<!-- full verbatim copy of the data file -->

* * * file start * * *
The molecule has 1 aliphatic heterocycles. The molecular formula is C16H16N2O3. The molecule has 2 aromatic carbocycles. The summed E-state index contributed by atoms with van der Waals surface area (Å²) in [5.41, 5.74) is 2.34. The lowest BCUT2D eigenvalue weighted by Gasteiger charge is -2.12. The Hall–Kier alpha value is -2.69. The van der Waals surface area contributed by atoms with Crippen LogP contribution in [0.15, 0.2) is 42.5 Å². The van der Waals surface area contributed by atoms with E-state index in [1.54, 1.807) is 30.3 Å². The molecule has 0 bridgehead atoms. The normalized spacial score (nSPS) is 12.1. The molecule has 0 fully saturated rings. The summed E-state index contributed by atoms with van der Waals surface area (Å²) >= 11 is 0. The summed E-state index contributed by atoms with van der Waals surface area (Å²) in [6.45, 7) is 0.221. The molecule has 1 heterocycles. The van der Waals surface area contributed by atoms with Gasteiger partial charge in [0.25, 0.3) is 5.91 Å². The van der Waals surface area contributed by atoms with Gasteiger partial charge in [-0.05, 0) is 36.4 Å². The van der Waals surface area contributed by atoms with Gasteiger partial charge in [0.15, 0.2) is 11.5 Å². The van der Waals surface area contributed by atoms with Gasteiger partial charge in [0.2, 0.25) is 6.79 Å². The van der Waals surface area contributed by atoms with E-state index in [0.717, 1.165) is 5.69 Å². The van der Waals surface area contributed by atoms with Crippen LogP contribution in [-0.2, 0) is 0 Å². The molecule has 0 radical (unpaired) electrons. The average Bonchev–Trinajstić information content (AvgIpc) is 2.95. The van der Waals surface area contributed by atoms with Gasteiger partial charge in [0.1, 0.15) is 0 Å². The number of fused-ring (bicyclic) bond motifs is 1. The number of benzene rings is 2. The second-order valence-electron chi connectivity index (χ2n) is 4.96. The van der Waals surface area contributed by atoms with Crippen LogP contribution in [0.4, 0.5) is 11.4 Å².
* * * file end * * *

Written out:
The molecule has 1 aliphatic heterocycles. The molecular formula is C16H16N2O3. The molecule has 2 aromatic carbocycles. The summed E-state index contributed by atoms with van der Waals surface area (Å²) in [5.41, 5.74) is 2.34. The lowest BCUT2D eigenvalue weighted by Gasteiger charge is -2.12. The Hall–Kier alpha value is -2.69. The van der Waals surface area contributed by atoms with Crippen LogP contribution in [0.15, 0.2) is 42.5 Å². The van der Waals surface area contributed by atoms with E-state index in [1.54, 1.807) is 30.3 Å². The molecule has 0 bridgehead atoms. The normalized spacial score (nSPS) is 12.1. The molecule has 0 fully saturated rings. The summed E-state index contributed by atoms with van der Waals surface area (Å²) >= 11 is 0. The summed E-state index contributed by atoms with van der Waals surface area (Å²) in [6.45, 7) is 0.221. The molecule has 1 heterocycles. The van der Waals surface area contributed by atoms with Gasteiger partial charge in [0.25, 0.3) is 5.91 Å². The van der Waals surface area contributed by atoms with Gasteiger partial charge in [-0.05, 0) is 36.4 Å². The van der Waals surface area contributed by atoms with Gasteiger partial charge in [0.15, 0.2) is 11.5 Å². The van der Waals surface area contributed by atoms with Gasteiger partial charge in [0.2, 0.25) is 6.79 Å². The van der Waals surface area contributed by atoms with E-state index in [0.717, 1.165) is 5.69 Å². The van der Waals surface area contributed by atoms with Crippen LogP contribution in [-0.2, 0) is 0 Å². The molecule has 0 radical (unpaired) electrons. The average Bonchev–Trinajstić information content (AvgIpc) is 2.95. The van der Waals surface area contributed by atoms with Gasteiger partial charge in [0.1, 0.15) is 0 Å². The number of fused-ring (bicyclic) bond motifs is 1. The number of benzene rings is 2. The second-order valence-electron chi connectivity index (χ2n) is 4.96. The van der Waals surface area contributed by atoms with Crippen LogP contribution in [0.4, 0.5) is 11.4 Å².